I got this idea from a posting on circuit basic, the idea is it list 42 commands you us often but struggle to remember the syntax. I have personalized it extending the idea to include Python.
- clear: Clears the terminal screen of previously run commands and text.
- find / -name example.txt: Searches the whole system for the file example.txt and outputs a list of all directories that contain the file.
- shutdown -h 01:22: To shutdown at 1:22 AM.
- cat example.txt: Displays the contents of the file example.txt.
- cd /abc/xyz: Changes the current directory to the /abc/xyz directory.
- cp XXX: Copies the file or directory XXX and pastes it to a specified location; i.e. cp examplefile.txt /home/pi/office/ copies examplefile.txt in the current directory and pastes it into the /home/pi/ directory. If the file is not in the current directory, add the path of the file’s location (i.e. cp /home/pi/documents/examplefile.txt /home/pi/office/ copies the file from the documents directory to the office directory).
- ls -l: Lists files in the current directory, along with file size, date modified, and permissions.
- mv XXX: Moves the file or directory named XXX to a specified location. For example, mv examplefile.txt /home/pi/office/ moves examplefile.txt in the current directory to the /home/pi/office directory. If the file is not in the current directory, add the path of the file’s location (i.e. cp /home/pi/documents/examplefile.txt /home/pi/office/ moves the file from the documents directory to the office directory). This command can also be used to rename files (but only within the same directory). For example, mv examplefile.txt newfile.txt renames examplefile.txt to newfile.txt, and keeps it in the same directory.
- rm example.txt: Deletes the file example.txt.
- rmdir example_directory: Deletes the directory example_directory (only if it is empty).
- ifconfig: To check the status of the wireless connection you are using (to see if wlan0 has acquired an IP address).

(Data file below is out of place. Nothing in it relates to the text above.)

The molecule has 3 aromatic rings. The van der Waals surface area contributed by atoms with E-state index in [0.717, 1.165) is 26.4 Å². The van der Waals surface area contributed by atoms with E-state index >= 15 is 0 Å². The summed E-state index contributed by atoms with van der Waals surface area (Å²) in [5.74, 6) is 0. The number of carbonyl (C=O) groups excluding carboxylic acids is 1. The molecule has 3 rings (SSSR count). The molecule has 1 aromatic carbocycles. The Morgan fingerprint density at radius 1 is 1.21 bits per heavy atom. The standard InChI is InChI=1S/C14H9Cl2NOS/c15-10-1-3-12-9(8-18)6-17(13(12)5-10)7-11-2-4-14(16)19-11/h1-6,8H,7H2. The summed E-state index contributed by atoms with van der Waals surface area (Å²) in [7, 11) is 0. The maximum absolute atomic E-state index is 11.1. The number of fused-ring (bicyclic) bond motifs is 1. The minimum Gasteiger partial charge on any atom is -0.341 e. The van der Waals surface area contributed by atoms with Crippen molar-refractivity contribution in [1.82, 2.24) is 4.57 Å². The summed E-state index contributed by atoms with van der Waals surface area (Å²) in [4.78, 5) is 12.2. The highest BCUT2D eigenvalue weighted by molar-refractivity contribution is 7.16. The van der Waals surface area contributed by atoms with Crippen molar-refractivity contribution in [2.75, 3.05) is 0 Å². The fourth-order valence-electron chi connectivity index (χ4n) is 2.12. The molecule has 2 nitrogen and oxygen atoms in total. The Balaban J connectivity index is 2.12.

- iwconfig: To check which network the wireless adapter is using.
- wget http://www.website.com/example.txt: Downloads the file example.txt from the web and saves it to the current directory.
System Information Commands
- cat /proc/version: Shows you which version of the Raspberry Pi you are using.
- df -h: Shows information about the available disk space.
- df /: Shows how much free disk space is available.
- dpkg –get-selections | grep XXX: Shows all of the installed packages that are related to XXX.
- dpkg –get-selections: Shows all of your installed packages.
- hostname -I: Shows the IP address of your Raspberry Pi.
- lsusb: Lists USB hardware connected to your Raspberry Pi.
- vcgencmd measure_temp: Shows the temperature of the CPU.
- vcgencmd get_mem arm && vcgencmd get_mem gpu: Shows the memory split between the CPU and GPU.
The ‘scrot’ application is great for this – it comes ready installed in Rasbian
scrot -d10 -- to delay 10 seconds before you take the picture scrot -s -- to select a particular bit of the screen
for more have a look at this post on raspberry-pi-spy
Forcing time update from internet time
Or to set a specific time
sudo timedatectl set-time '2017-10-02 21:59'
Python Commands – this is a still work in progress
- STrftime reference http://strftime.org
|%a||Weekday as locale’s abbreviated name.||Mon|
|%d||Day of the month as a zero-padded decimal number.||30|
|%b||Month as locale’s abbreviated name.||Sep|
|%B||Month as locale’s full name.||September|
|%m||Month as a zero-padded decimal number.||09|
|%Y||Year with century as a decimal number.||2013|
|%H||Hour (24-hour clock) as a zero-padded decimal number.||07|
|%-H||Hour (24-hour clock) as a decimal number. (Platform specific)||7|
|%I||Hour (12-hour clock) as a zero-padded decimal number.||07|
|%M||Minute as a zero-padded decimal number.||06|
|%S||Second as a zero-padded decimal number.||05|
|%x||Locale’s appropriate date representation.||09/30/13|
|%X||Locale’s appropriate time representation.||07:06:05|